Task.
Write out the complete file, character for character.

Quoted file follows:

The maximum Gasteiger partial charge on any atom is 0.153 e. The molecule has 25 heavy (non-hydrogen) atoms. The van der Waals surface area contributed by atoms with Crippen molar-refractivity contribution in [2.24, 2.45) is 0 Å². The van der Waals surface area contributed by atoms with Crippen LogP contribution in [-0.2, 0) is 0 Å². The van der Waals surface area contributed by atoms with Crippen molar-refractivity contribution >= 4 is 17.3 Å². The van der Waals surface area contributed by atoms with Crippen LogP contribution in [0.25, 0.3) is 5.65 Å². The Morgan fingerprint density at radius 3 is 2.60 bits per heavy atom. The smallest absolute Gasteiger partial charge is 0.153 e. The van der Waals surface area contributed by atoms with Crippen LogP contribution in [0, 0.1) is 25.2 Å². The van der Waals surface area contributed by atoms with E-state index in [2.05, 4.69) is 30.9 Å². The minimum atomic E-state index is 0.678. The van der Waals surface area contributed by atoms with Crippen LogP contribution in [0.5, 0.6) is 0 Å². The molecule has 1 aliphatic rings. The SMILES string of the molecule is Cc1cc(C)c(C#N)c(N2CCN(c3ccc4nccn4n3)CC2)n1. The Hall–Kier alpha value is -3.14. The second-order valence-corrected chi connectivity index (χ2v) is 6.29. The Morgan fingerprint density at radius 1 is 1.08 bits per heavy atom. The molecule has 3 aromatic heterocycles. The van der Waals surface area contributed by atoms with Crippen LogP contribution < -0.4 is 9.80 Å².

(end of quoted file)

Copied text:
The maximum Gasteiger partial charge on any atom is 0.153 e. The molecule has 25 heavy (non-hydrogen) atoms. The van der Waals surface area contributed by atoms with Crippen molar-refractivity contribution in [2.24, 2.45) is 0 Å². The van der Waals surface area contributed by atoms with Crippen LogP contribution in [-0.2, 0) is 0 Å². The van der Waals surface area contributed by atoms with Crippen molar-refractivity contribution >= 4 is 17.3 Å². The van der Waals surface area contributed by atoms with Crippen LogP contribution in [0.25, 0.3) is 5.65 Å². The Morgan fingerprint density at radius 3 is 2.60 bits per heavy atom. The smallest absolute Gasteiger partial charge is 0.153 e. The van der Waals surface area contributed by atoms with Crippen LogP contribution in [0, 0.1) is 25.2 Å². The van der Waals surface area contributed by atoms with E-state index in [2.05, 4.69) is 30.9 Å². The minimum atomic E-state index is 0.678. The van der Waals surface area contributed by atoms with Crippen LogP contribution in [0.5, 0.6) is 0 Å². The molecule has 1 aliphatic rings. The SMILES string of the molecule is Cc1cc(C)c(C#N)c(N2CCN(c3ccc4nccn4n3)CC2)n1. The Hall–Kier alpha value is -3.14. The second-order valence-corrected chi connectivity index (χ2v) is 6.29. The Morgan fingerprint density at radius 1 is 1.08 bits per heavy atom. The molecule has 3 aromatic heterocycles. The van der Waals surface area contributed by atoms with Crippen LogP contribution < -0.4 is 9.80 Å².